Super User is a question and answer site for computer enthusiasts and power users. Join them; it only takes a minute:

Sign up
Here's how it works:
  1. Anybody can ask a question
  2. Anybody can answer
  3. The best answers are voted up and rise to the top

I received a couple of emails with attached PDFs from a fairly tech-savvy friend who never sends me cute/annoying forwards, so I thought they were safe to open but Adobe Reader X threw an error and would not display the files. I tried scanning the files with MS Security Essentials which said nothing was found, but I was paranoid so I used a web based scanner tool, and got these results:

I am not thrilled with the idea of installing another virus scanner just to make sure my system is clean, so I want to know if there is an alternative.

share|improve this question
What do you get if you use ? – Mr.Wizard Dec 21 '11 at 20:53
@Mr.Wizard -… – Heptite Dec 21 '11 at 22:38
@Heptite Submit the PDF file to – Moab Dec 22 '11 at 4:41
@Moab: I did as you suggested, and they emailed me about an hour later to tell me they have updated their definitions. An update of MSSE and it was able to identify the trojan within those PDFs. – Heptite Dec 22 '11 at 6:52
@Heptite You need to let your friend know they sent you an infected email attachment, their system may be compromised. – Moab Dec 22 '11 at 13:46
up vote 3 down vote accepted

For this issue, so long as you have a version of Adobe Reader more recent than 8.1.2, you won't have issues.

Interesting thing about that report from Jotti is that many very highly recommended AV suites did not notice the virus, and that it was primarily the slower, less highly recommended tools that detected it. This seems to indicate to me that some of the AV tools may check dependencies and only inform you of the virus if your app versions are actually susceptible. For instance, I'd be interested in seeing what these various AV scanners report if you're running a very version of Adobe Reader on your computer that would actually be vulnerable to this exploit.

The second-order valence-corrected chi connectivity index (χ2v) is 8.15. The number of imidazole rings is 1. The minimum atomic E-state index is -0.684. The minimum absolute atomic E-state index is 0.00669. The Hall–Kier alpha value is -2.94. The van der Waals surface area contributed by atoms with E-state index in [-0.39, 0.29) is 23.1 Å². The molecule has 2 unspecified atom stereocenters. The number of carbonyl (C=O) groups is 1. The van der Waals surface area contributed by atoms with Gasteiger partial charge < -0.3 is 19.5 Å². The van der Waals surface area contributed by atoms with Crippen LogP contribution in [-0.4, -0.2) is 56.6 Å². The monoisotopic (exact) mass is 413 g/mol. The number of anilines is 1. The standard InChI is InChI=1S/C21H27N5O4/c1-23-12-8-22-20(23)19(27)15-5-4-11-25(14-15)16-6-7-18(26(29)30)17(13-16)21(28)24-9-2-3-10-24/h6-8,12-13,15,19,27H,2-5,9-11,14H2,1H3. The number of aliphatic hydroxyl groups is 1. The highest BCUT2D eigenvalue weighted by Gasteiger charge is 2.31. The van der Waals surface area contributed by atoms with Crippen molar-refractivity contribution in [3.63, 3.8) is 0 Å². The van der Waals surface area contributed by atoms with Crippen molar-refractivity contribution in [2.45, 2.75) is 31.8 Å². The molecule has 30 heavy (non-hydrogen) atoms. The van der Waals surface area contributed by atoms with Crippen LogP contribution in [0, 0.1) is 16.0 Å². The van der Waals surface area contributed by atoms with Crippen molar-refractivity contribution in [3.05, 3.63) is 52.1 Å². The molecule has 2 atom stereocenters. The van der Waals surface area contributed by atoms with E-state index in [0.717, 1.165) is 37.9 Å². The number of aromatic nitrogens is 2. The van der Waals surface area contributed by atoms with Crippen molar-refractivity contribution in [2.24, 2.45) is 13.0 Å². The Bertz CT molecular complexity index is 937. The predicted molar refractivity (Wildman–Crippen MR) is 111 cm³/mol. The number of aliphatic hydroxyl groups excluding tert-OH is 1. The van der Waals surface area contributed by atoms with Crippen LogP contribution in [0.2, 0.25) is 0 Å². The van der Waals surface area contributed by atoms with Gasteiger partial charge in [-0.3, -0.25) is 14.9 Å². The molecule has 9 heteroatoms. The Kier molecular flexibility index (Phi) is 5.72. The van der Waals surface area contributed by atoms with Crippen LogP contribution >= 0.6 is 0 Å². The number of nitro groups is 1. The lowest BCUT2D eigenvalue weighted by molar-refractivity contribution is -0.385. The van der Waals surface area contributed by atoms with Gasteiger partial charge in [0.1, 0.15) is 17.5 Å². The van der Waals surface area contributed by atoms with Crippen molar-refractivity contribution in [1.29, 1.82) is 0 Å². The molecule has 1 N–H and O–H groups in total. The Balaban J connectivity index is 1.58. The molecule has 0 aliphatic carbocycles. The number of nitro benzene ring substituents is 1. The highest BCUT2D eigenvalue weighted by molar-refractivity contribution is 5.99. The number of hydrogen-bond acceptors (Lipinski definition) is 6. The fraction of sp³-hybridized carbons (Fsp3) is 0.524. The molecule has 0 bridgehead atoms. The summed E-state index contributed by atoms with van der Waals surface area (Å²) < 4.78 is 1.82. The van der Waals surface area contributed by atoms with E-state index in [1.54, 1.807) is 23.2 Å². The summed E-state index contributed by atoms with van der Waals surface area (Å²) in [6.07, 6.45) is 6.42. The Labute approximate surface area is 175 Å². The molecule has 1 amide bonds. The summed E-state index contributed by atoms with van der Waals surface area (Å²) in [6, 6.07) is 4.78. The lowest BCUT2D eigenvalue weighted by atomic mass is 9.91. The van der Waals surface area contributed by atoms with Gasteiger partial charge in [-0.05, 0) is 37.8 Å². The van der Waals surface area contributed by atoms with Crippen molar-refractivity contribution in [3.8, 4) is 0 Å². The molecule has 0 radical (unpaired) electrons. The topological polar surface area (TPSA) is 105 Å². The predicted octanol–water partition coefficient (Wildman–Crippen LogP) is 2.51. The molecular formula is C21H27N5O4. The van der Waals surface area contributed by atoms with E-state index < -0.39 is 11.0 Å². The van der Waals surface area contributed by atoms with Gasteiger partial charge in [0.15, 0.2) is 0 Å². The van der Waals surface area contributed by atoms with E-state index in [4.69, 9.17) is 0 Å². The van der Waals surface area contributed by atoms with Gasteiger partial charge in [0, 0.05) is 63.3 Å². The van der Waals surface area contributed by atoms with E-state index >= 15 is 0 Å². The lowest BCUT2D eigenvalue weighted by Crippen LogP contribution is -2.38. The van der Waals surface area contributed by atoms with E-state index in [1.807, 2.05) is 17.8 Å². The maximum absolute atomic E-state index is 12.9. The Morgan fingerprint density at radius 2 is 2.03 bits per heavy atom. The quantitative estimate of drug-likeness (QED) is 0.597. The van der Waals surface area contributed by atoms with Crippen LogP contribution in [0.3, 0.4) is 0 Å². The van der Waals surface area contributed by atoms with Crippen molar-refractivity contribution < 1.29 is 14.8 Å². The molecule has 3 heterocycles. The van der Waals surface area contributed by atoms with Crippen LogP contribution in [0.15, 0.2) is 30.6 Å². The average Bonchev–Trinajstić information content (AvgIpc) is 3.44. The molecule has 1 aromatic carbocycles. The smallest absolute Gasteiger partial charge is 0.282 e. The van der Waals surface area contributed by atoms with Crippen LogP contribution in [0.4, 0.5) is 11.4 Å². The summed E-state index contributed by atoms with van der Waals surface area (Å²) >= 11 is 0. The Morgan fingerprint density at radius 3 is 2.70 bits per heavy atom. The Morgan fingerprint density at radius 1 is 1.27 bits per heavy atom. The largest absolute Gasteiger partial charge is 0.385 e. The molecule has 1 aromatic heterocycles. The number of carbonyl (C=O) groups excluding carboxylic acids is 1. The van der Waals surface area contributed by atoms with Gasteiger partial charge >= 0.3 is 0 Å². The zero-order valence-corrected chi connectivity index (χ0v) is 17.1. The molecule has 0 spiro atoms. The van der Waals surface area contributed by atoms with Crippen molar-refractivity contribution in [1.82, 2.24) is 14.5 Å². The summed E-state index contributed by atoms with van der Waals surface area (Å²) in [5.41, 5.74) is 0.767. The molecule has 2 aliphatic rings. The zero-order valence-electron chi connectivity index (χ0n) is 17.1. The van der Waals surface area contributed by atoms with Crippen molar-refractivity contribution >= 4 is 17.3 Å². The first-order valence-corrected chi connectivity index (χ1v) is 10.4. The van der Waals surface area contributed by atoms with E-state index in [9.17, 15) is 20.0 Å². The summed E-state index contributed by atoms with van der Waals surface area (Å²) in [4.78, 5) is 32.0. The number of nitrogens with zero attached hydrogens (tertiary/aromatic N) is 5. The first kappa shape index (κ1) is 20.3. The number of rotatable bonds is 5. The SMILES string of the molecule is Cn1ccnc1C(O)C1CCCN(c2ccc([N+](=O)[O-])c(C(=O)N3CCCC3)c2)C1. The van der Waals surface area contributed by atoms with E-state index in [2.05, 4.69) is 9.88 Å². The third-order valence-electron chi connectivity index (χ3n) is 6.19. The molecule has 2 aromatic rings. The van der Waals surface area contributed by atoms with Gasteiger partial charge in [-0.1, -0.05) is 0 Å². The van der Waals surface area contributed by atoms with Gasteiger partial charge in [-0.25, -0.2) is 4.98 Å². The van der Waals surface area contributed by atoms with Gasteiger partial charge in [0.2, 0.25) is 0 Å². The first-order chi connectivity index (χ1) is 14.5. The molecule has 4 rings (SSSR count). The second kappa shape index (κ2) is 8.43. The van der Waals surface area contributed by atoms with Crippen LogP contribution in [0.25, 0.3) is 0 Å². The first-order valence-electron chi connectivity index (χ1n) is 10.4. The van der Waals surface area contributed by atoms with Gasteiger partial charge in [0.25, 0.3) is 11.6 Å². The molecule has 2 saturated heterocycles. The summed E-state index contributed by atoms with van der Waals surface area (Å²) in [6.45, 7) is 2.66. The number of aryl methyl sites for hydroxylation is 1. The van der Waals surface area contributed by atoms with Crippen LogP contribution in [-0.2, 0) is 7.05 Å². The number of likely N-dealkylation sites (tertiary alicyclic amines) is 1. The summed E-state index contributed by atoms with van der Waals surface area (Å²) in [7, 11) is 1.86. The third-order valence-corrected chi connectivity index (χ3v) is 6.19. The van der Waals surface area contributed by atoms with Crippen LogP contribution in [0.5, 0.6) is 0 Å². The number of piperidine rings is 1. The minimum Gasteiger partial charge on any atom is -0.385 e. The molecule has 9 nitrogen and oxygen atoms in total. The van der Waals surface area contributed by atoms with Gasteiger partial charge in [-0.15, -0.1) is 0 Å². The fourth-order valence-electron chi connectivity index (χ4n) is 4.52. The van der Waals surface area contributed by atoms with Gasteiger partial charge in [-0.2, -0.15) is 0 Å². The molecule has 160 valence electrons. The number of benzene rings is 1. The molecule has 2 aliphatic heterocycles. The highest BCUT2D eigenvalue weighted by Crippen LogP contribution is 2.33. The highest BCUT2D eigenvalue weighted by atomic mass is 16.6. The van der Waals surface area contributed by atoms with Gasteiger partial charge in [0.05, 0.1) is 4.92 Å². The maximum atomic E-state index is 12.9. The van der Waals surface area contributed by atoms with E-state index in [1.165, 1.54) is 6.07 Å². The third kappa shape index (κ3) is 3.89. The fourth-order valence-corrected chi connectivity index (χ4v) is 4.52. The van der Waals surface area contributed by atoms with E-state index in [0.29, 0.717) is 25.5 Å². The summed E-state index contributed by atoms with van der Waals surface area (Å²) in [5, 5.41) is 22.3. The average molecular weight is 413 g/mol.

UPDATE citation for Adobe version 8.1.2:

share|improve this answer
Some of my Googling suggested it might be only an Adobe Reader 8 issue, so I'm glad to have this confirmed. – Heptite Dec 21 '11 at 22:39
Citation regarding version 8.1.2 etc.? – Mr.Wizard Dec 21 '11 at 22:40

According to FSecure, the exploit is question on your scan log is actually a feature of your application, which has now been identified as a vulnerability. The file just happens to depend on that "feature" which is now a vulnerability. Warnings don't go further about whether the file actually uses such vulnerability to launch something like Super Malware 2000.

Once you understand how virus scanners work, you'll realize that not everything is as black and white as you imagine. All they can tell you is that a file may look like a virus.

In a sense like your local police detectives, virus scanners may either ID a virus through a fingerprint or through profiling. A group of men wearing white T shirts and baggy pants may be walking straight for you. Whether they are going to do anything to you is a question neither the best and brightest minds of our generation would be able to answer.

share|improve this answer
I'm aware that AV software can't catch EVERYTHING, and that—like you said—not everything is "black and white." I just wasn't sure whether to be concerned here, or what to do if I did have a problem. – Heptite Dec 21 '11 at 22:41
No problem. I know my writing tends to come off as condescending. It's that I didn't take the time to clean it up. – surfasb Dec 22 '11 at 0:44

You must log in to answer this question.

Not the answer you're looking for? Browse other questions tagged .